Saturday, November 21, 2009

Going Long at Leominster

I had a choice today between doing a local CX race or going on a "high IQ pleasure ride." Race reports tend to produce more interesting blog fodder. The deal is, I've been enjoying the off-road riding more than ever this year. I also haven't done any focused intensity work in about three months now. That will change as the ski season ramps up. I weighed fun-factor of a 45 minute race versus a four hour ride at a place I haven't been to in a while. A fabulous fall day was forecasted. The long ride option won out. This means no race report. Sorry.

DaveP was also interested in a long ride. We considered options in the White Mountains, seeing there is still zero snow even at the summit of Mt Washington. Many routes I've been kicking around are untested. I really prefer to test them alone first, as I don't mind so much if I end up in 30 minute hike-a-bike rock scrambling slog.  Dave has never been to Leominster State Forest, and I don't think I've been there yet this year. With Wachusett Mtn nearby to stretch the legs on before heading into the woods, there is more than enough riding material there to keep endurance junkies entertained for 3-4 hours.

We started out with a jaunt to the summit of Wachusett. No hammering, just nice hard tempo pace for me. Took 21 minutes via the old Wednesday night TT route (minus the hairpin extension). Not bad at comfortable pace on full suspension MTB with knobbies, considering my typical time for the TT was over 18 minutes. Many hikers were up there. It was too hazy to see Boston though.

Dave cresting Wachusett summit

We went down the gated back side, a mix of badly busted up asphalt and gravel. We may have gone a little "wayward" heading down, sampling just a taste of forbidden fruit. Swinging back by the car, we picked up Camelbaks and headed into Leominster State Forest for the main course.

Undisclosed location, but might have something to do with coming down what's in background

A few neurons must've died since the last time I rode in LSF. I forgot how my loop started out and promptly got all turned around in there. After about 15 minutes, it came back to me. None of the trails have published names, so there's not much to say about which trails we hit. Basically, we hit almost all of the singletrack I know about. About a third of the way into the ride, we climbed Ball Hill. It should really be named Ball Buster Hill. With leaf drop and Friday's rain, traction was scarce in many places. Dave and I both cleaned the 300ft beast. Off the back side, heading kind of northeast, is some of the most brutal and technical terrain in LSF. Dualies are highly recommended. I ran my tubeless tires silly low, maybe close to 20psi, to find traction in the leaves. Dave was on a Santa Cruz demo bike and did not have the luxury to go as low with his non-tubeless setup. He still cleaned almost everything anyway.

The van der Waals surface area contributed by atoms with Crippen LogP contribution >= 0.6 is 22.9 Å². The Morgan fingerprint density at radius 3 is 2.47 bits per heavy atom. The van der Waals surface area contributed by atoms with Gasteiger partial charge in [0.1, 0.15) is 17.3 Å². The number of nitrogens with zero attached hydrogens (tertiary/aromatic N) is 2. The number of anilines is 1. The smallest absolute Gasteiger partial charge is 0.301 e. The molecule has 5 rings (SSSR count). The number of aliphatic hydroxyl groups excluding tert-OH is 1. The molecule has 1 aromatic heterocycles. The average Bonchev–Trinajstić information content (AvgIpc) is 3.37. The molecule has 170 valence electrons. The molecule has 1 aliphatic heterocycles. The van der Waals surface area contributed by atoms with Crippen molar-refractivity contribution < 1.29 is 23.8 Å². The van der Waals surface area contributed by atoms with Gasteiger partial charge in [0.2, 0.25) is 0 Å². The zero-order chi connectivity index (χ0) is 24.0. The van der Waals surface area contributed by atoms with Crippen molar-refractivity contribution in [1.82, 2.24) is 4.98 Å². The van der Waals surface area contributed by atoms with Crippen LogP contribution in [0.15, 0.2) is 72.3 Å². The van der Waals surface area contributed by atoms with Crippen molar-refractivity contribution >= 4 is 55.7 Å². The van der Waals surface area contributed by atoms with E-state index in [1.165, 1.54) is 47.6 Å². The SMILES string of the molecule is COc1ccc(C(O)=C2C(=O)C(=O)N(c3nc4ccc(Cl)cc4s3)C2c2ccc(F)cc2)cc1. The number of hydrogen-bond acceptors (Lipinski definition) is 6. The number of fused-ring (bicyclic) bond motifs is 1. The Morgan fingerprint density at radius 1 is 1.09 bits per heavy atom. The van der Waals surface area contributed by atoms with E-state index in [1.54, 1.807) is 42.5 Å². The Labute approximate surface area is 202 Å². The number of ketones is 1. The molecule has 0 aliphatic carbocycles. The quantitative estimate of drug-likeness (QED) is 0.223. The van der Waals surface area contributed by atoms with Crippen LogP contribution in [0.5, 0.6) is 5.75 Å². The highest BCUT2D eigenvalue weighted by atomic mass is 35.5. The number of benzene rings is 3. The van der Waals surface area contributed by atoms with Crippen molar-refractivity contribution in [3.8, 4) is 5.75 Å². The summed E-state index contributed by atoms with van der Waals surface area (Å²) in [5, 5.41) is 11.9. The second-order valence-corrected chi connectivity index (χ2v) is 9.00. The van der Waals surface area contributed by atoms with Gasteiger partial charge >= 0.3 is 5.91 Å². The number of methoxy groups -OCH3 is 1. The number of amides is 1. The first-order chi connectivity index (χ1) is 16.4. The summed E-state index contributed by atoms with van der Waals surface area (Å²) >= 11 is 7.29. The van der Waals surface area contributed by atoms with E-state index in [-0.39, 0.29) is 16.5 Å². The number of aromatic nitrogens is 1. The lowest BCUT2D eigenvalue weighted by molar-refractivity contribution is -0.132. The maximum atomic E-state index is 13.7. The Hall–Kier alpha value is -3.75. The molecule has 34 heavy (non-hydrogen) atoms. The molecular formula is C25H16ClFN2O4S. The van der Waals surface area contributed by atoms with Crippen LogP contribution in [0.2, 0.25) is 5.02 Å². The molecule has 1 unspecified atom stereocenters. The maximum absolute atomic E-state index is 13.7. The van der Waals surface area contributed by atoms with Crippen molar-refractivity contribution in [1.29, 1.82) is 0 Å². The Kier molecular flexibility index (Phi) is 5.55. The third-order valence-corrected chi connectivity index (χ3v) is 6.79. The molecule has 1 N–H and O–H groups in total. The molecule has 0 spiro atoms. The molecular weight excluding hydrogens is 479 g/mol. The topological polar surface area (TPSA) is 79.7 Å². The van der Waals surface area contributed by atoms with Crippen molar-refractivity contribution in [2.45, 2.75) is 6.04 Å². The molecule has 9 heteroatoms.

Last year I dabbed continuously in LSF. More than doubling my off-road riding hours this year has paid big dividends. I've gotten most of my finesse and some of my cajones back. I was having one of those rides where I was just "on." Legs felt good, and almost no fear-factor let me carry much more momentum than I usually carry in LSF.

Poking around in Google Earth and on the web looking for ways to extend a LSF ride, I found the Monoosnoc Ridge Trail above the town of Leominster. Photos from vantage points looked nice. Had no idea if it was rideable, singletrack, or even open to mountain bikes. The vague map also didn't make it obvious how to link it in from planned LSF route. We'd have to wing it.

Towards the far northeast corner of LSF, I started looking for trails/doubletracks that might take us up to the Monoosnoc ridgeline. I did spot a brand new piece of singletrack, one I think Steve G was telling me about recently. It went up. A lot. And over many large rocks. It was wet in places too. Most of the riding thus far had been surprisingly dry despite heavy rain Friday. I had major fun on this trail, as when you are "on," you want to milk it for all its worth and keep going on challenging terrain. I dabbed only twice before cresting the high point. There were more spur trails from this trail that will have to be explored some other time. Unfortunately, this trail did not cross the Monoosnoc Ridge Trail. We came out on Elm Street by the Haynes Reservoir. Now I knew where we were. Monoosnoc crosses Elm St close by. The trailhead did not prohibit bike use, but did not specifically allow it either. Prohibited uses to permitted uses were at least 4:1. A man was hauling ice storm logs out of the town land and seemed cool to our presence. He commented most of the Monoosnoc Ridge Trail was indeed doubletrack. We decided to hit a few mile section to the next paved road then cut back into LSF to wrap up the ride. This took us over Bayberry Hill, no view, then bony descent to Wachusett St. Have to explore in here more some other time. It is a very large tract of land. There were spurs trails off the main trail, and we missed the northern section with alleged views.

We followed a bit of pavement to Parmenter Rd, the fire road that bisects LSF. This leads directly back to the cars parked off Rt 31. Another snippet of singletrack, which is actually signed Loop Trail was hit on the way. Many other mountain bikers were just heading out as we were wrapping up our ride. It was warm enough to go in short sleeves most of the day. Awesome for late November. I wore hunter's orange to be safe. A single archer was encountered. The ride finished out with 36.3mi, 4280ft in 3:50hrs on the Garmin. Definitely my longest ride in LSF, and nearly four hours there produces more punishment than twice as much at Kingdom Trails would. Just non-stopped brutal, and this time I totally loved it.

1 comment:

rick is! said...

if you keep this up you're going to have to change your percentages in your profile. 80% roadie? I think not!